Chesterton Tribune



Porter Health Care System encourages residents to take a diabetes risk assessment

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Diabetes is a growing epidemic in the United States. According to the American Diabetes Association, 29.1 million children and adults in the United States are affected by diabetes. More concerning still is that about 8.1 million Americans who currently live with diabetes go undiagnosed.

“One of the concerns regarding the number of undiagnosed patients is that fact that once a diagnosis is made patients may already be experiencing complications such as hypertension, dyslipidemia, cardiovascular disease and kidney disease,” explains Sheila Roser, Clinical Nurse Specialist and Diabetes Program Coordinator at Porter Regional Hospital. “It’s crucial for people to know their risk for developing diabetes.”

To raise awareness, Porter Health Care System is encouraging the public to go to and take its Diabetes Risk Assessment to uncover their likelihood for developing type 2 diabetes.

March 22 is designated as the American Diabetes Association Alert Day, held each year in March as an effort to raise awareness of the prevalence of diabetes and to encourage the public to take action when it comes to their health.

Diabetes occurs when the pancreas fails to produce enough insulin or when the body cannot use insulin effectively. Insulin is a hormone that helps regulate the amount of sugar in the body. Without it, blood sugar stays too high, and high sugar levels can disturb critical body functions.

Diabetes has two main types: Type 1 and Type 2. Common warning signs for both types include:

-- Increased urination, thirst or fatigue

-- Wounds or sores that heal slowly

-- Tingling in your feet

-- Weight loss accompanied with increased appetite

-- Blurred vision

Historically, Type 2 diabetes has been an adult disease, but the fastest-growing group exhibiting signs of diabetes - and prediabetes - are children and teens. Childhood obesity has more than tripled in the past 30 years, according to the Centers for Disease Control and Prevention.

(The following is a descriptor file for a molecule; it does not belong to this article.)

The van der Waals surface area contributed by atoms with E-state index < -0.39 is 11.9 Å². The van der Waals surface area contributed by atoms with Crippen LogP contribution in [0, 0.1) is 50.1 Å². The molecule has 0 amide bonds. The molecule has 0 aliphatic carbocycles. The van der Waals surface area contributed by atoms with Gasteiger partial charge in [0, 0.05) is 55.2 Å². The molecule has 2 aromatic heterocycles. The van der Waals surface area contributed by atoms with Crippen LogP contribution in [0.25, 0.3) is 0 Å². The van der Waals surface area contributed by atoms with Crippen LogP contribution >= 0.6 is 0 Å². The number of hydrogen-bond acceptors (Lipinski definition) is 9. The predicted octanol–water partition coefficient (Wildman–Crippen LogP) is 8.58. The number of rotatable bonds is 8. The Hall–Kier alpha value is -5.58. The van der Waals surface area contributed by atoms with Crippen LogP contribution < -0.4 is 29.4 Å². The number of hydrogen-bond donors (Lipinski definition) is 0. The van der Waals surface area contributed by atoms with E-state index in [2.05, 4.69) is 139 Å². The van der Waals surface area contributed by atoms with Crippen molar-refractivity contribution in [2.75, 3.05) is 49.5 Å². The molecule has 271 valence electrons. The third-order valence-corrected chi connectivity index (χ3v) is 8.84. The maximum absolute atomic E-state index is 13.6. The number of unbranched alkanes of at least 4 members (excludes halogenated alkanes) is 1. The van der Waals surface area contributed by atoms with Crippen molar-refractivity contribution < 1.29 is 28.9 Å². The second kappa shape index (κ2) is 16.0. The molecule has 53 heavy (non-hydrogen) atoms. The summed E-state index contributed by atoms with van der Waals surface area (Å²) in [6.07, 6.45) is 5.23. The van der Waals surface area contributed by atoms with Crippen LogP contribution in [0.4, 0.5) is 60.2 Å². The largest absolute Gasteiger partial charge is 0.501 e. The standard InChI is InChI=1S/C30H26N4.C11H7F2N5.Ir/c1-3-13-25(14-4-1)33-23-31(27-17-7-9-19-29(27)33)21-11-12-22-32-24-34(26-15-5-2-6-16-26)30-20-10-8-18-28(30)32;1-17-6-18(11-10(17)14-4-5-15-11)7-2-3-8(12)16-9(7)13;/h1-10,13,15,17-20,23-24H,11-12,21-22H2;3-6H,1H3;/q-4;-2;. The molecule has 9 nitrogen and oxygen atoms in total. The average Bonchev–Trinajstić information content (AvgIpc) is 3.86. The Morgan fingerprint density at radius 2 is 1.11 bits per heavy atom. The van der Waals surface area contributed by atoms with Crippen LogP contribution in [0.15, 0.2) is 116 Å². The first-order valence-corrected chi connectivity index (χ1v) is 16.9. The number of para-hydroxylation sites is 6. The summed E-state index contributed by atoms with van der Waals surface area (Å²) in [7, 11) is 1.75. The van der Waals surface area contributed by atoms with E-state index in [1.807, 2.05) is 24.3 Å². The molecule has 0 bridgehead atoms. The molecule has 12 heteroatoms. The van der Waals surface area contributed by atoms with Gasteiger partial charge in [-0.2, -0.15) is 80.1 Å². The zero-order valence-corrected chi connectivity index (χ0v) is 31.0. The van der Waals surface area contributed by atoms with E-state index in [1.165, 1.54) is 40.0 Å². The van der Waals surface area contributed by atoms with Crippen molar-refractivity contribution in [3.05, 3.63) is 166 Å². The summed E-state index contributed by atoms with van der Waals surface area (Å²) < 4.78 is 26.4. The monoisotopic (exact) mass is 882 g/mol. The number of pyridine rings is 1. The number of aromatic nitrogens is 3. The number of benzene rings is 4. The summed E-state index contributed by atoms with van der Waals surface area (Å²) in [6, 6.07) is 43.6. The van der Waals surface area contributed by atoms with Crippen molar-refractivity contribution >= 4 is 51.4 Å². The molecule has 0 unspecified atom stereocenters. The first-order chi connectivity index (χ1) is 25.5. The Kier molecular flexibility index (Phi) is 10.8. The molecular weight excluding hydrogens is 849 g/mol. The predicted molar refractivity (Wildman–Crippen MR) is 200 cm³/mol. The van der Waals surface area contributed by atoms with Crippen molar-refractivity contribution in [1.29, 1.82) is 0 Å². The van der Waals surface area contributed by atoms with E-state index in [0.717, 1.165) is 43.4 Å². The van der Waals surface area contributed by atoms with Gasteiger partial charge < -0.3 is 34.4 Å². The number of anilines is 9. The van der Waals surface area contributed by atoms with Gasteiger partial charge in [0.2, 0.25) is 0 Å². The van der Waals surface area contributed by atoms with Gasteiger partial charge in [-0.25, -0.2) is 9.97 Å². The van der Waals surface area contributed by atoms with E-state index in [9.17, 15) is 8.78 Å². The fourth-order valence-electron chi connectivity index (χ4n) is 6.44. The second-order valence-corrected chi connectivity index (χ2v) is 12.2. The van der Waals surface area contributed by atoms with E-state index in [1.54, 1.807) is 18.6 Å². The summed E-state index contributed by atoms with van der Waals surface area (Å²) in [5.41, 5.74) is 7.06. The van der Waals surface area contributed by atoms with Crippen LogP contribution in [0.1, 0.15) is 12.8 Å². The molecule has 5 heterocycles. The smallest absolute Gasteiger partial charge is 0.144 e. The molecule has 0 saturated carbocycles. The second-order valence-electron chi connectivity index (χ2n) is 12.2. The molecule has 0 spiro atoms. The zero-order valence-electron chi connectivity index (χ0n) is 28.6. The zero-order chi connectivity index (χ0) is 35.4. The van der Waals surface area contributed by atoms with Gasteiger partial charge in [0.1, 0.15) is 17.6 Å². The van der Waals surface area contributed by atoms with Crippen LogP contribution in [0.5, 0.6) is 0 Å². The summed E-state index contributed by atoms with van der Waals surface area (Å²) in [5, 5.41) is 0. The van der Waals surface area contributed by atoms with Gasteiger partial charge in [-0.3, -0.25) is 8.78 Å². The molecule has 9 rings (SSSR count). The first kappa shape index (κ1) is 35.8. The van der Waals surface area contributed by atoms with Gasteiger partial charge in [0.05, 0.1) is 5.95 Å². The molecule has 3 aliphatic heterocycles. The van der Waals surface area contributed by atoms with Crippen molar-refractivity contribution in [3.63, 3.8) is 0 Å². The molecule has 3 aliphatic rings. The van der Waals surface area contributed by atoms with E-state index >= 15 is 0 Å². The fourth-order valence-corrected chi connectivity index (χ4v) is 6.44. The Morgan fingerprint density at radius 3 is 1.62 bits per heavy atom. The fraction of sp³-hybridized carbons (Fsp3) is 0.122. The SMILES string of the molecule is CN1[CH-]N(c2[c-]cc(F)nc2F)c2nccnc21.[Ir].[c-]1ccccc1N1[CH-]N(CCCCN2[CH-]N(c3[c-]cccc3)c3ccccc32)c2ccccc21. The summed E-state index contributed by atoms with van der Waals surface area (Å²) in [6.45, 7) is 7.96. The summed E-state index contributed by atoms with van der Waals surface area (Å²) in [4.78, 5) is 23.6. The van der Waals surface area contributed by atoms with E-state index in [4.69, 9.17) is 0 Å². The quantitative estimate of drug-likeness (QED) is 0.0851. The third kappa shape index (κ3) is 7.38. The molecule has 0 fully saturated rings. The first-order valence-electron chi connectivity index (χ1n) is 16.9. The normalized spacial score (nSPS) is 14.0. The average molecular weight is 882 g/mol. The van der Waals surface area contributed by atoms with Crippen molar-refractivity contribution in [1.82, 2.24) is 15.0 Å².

People who are seriously overweight, not physically active or who have a family history of diabetes are considered “at risk” and should take steps to protect themselves from the disease.

The number one way to prevent diabetes is to maintain a healthy diet. For those at risk, high-fiber foods - whole-grain and bran products, beans, fruits and vegetables - can help lower blood sugar and blood fat levels in the body.

It’s important to also control sodium intake, explains Roser. In addition to limiting regular table salt, people should pay close attention to sodium content on food labels. Sodium levels can be extremely high in foods such as frozen dinners, cheese and many packaged products.

Exercise is another key to diabetes prevention and treatment, she continues. Exercising regularly not only burns calories and fat, but also helps control blood sugar levels in the body, increase blood flow, reduce stress levels and boost energy. It is highly advised to get your physicians approval before beginning an exercise program.

A weight loss of just 10 to 20 pounds can make a major impact. A recent National Institutes of Health study found that lowering body weight by 7 percent -- an average of 15 pounds -- through a low-fat diet and exercising for 150 minutes a week (30 minutes daily, five days a week) can decrease a person’s risk of developing type 2 diabetes by as much as 58 percent.

Everyone is encouraged to take the Diabetes Risk Assessment at on the national alert day, March 22, to determine their likelihood of developing type 2 diabetes.

For more information about the program, call 219-263-7375.



Posted 3/21/2016




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